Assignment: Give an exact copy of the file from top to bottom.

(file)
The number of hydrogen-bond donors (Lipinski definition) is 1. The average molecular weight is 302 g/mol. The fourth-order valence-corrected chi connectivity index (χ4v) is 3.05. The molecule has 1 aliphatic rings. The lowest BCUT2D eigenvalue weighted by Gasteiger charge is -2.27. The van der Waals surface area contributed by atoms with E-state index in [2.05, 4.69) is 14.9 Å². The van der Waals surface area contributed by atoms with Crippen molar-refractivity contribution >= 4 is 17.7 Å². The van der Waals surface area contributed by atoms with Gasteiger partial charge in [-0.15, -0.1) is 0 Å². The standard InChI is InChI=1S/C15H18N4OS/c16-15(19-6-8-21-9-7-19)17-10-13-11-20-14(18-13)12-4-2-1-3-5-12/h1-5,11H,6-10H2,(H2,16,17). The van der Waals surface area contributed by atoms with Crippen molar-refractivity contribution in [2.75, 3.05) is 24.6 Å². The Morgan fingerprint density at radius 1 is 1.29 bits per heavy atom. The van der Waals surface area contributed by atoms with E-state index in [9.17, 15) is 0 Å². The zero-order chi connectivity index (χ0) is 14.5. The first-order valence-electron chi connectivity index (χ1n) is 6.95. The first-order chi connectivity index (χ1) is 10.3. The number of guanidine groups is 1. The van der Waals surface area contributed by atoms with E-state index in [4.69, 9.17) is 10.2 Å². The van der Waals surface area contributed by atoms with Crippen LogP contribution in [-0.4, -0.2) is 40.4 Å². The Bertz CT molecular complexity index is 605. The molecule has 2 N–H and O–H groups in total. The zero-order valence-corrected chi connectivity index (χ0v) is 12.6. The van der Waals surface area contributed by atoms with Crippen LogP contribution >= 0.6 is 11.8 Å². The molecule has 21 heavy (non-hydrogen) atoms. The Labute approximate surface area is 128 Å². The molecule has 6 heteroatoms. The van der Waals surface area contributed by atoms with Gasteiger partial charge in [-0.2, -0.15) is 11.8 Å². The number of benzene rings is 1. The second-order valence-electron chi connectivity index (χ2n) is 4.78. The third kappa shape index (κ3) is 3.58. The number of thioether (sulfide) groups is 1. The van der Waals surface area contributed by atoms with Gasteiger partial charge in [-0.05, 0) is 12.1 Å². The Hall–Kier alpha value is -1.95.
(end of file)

The number of hydrogen-bond donors (Lipinski definition) is 1. The average molecular weight is 302 g/mol. The fourth-order valence-corrected chi connectivity index (χ4v) is 3.05. The molecule has 1 aliphatic rings. The lowest BCUT2D eigenvalue weighted by Gasteiger charge is -2.27. The van der Waals surface area contributed by atoms with E-state index in [2.05, 4.69) is 14.9 Å². The van der Waals surface area contributed by atoms with Crippen molar-refractivity contribution >= 4 is 17.7 Å². The van der Waals surface area contributed by atoms with Gasteiger partial charge in [-0.15, -0.1) is 0 Å². The standard InChI is InChI=1S/C15H18N4OS/c16-15(19-6-8-21-9-7-19)17-10-13-11-20-14(18-13)12-4-2-1-3-5-12/h1-5,11H,6-10H2,(H2,16,17). The van der Waals surface area contributed by atoms with Crippen molar-refractivity contribution in [2.75, 3.05) is 24.6 Å². The Morgan fingerprint density at radius 1 is 1.29 bits per heavy atom. The van der Waals surface area contributed by atoms with E-state index in [9.17, 15) is 0 Å². The zero-order chi connectivity index (χ0) is 14.5. The first-order valence-electron chi connectivity index (χ1n) is 6.95. The first-order chi connectivity index (χ1) is 10.3. The number of guanidine groups is 1. The van der Waals surface area contributed by atoms with E-state index in [4.69, 9.17) is 10.2 Å². The van der Waals surface area contributed by atoms with Crippen LogP contribution in [-0.4, -0.2) is 40.4 Å². The Bertz CT molecular complexity index is 605. The molecule has 2 N–H and O–H groups in total. The zero-order valence-corrected chi connectivity index (χ0v) is 12.6. The van der Waals surface area contributed by atoms with Crippen LogP contribution >= 0.6 is 11.8 Å². The molecule has 21 heavy (non-hydrogen) atoms. The Labute approximate surface area is 128 Å². The molecule has 6 heteroatoms. The van der Waals surface area contributed by atoms with Gasteiger partial charge in [-0.2, -0.15) is 11.8 Å². The number of benzene rings is 1. The second-order valence-electron chi connectivity index (χ2n) is 4.78. The third kappa shape index (κ3) is 3.58. The number of thioether (sulfide) groups is 1. The van der Waals surface area contributed by atoms with Gasteiger partial charge in [-0.05, 0) is 12.1 Å². The Hall–Kier alpha value is -1.95.